TB encephalopathy is a rare clinical manifestation of CNS tuberculosis and is seen commonly in the pediatric population with underlying pulmonary tuberculosis.[1]

It is characterized by cerebral edema sometimes with features similar to acute disseminated encephalomyelitis (ADEM) and may manifest with a variety of symptoms ranging from focal neurological deficits to convulsions and decreased conscious state. It does not appear to be due to direct infection of the CNS by MTB.[5],[6]

The clinicopathological mechanism involves heterogeneous group of immune and nonimmune conditions with diffuse or patchy cerebral edema. Contrary to pathogenesis in TBM, TB encephalopathy is believed to have a delayed type of hypersensitivity reaction to the TB protein present elsewhere in the body. This allergic or Type IV hypersensitivity is responsible for destruction of the nervous tissue mediated by the cell-mediated immunity.[2] This pathophysiology also explains mild pleocytosis in the CSF examination and diffuse involvement of the brain parenchyma. The pathological findings are also reflected in the brain imaging by MRI which shows hyperintense diffuse parenchymal lesions with contrast enhancement. Another pathogenic mechanism suggests immune-mediated white matter damage similar to ADEM.[5],[6]

Although the clinical entity was described more than 50 years ago, the reported cases of TB encephalopathy have been very few. A case of a 15-year-old with seizure and cognitive decline with white matter lesions on MRI with clinical response to antitubercular therapy has been reported by Kim et al.[4] A case presenting with TB encephalopathy and human immunodeficiency virus infection in a 33-year-old was reported by Li et al., although the CSF was positive for interferon-gamma release assay.[7] A case of TB encephalopathy with multiple intracranial tuberculomas by Yokoyama et al.[8] Our case was diagnosed based on the clinical findings, MRI imaging, absence of TBM, and presence of tubercular foci in the chest, abdomen, and vertebrae.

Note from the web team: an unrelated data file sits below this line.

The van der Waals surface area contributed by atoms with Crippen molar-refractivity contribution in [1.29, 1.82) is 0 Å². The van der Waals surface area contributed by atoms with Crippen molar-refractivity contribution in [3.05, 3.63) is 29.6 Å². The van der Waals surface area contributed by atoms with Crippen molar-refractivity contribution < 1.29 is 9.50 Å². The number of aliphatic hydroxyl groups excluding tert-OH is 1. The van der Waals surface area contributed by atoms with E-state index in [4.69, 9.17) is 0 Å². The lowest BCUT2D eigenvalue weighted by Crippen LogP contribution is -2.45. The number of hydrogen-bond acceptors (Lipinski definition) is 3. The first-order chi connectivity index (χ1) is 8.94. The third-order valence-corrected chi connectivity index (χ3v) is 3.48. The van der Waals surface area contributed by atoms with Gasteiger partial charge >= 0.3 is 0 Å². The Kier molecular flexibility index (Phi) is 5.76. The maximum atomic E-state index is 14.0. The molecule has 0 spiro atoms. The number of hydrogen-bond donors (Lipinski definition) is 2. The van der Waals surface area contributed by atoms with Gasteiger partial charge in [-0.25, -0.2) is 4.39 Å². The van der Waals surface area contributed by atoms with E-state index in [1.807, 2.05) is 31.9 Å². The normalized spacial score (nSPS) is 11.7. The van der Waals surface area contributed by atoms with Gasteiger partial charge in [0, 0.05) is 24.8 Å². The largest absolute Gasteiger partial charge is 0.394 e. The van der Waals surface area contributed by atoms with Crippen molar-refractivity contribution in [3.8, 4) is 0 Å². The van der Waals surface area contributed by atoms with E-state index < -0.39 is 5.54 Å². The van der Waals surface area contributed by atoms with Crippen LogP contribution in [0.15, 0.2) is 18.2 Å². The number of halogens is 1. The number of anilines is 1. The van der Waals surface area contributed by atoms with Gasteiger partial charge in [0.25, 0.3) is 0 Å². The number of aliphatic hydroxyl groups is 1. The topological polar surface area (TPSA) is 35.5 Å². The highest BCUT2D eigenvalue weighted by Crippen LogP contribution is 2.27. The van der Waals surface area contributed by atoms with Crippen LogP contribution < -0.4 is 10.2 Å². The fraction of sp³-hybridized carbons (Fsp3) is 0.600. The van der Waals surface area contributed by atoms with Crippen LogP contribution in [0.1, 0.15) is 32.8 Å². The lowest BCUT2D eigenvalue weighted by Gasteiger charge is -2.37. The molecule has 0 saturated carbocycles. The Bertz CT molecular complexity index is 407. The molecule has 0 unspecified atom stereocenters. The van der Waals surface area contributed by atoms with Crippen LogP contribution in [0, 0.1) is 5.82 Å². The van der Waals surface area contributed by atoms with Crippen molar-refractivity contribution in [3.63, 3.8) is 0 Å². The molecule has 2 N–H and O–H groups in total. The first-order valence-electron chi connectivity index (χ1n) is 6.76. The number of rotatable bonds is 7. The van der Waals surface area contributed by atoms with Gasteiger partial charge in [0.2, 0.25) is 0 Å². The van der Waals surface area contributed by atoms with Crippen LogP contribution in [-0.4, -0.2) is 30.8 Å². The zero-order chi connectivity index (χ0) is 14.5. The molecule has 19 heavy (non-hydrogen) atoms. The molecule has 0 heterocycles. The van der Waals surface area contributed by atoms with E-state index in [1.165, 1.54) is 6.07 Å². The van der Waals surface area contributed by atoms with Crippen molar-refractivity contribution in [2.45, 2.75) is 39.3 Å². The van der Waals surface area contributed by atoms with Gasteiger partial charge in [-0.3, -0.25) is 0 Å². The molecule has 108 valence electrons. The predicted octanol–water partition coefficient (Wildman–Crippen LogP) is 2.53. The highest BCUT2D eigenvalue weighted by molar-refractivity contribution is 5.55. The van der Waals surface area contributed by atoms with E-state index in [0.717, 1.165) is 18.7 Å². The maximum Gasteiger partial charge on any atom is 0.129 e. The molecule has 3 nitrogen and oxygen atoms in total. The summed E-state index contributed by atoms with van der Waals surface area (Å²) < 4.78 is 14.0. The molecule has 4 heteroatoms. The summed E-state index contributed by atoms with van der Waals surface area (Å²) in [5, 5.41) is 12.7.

The clinical presentation may be highly variable and may cause mild drowsiness, seizure, quadriplegia/paraplegia, cognitive decline, coma, and death. It is imperative to make an early diagnosis and initiation of ATT with steroids helps in reducing the neurological sequelae and mortality.

Declaration of patient consent

The authors certify that they have obtained all appropriate patient consent forms. In the form, the patient has given her consent for her images and other clinical information to be reported in the journal. The patient understands that name and initials will not be published and due efforts will be made to conceal identity, but anonymity cannot be guaranteed.

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Conflicts of interest

There are no conflicts of interest.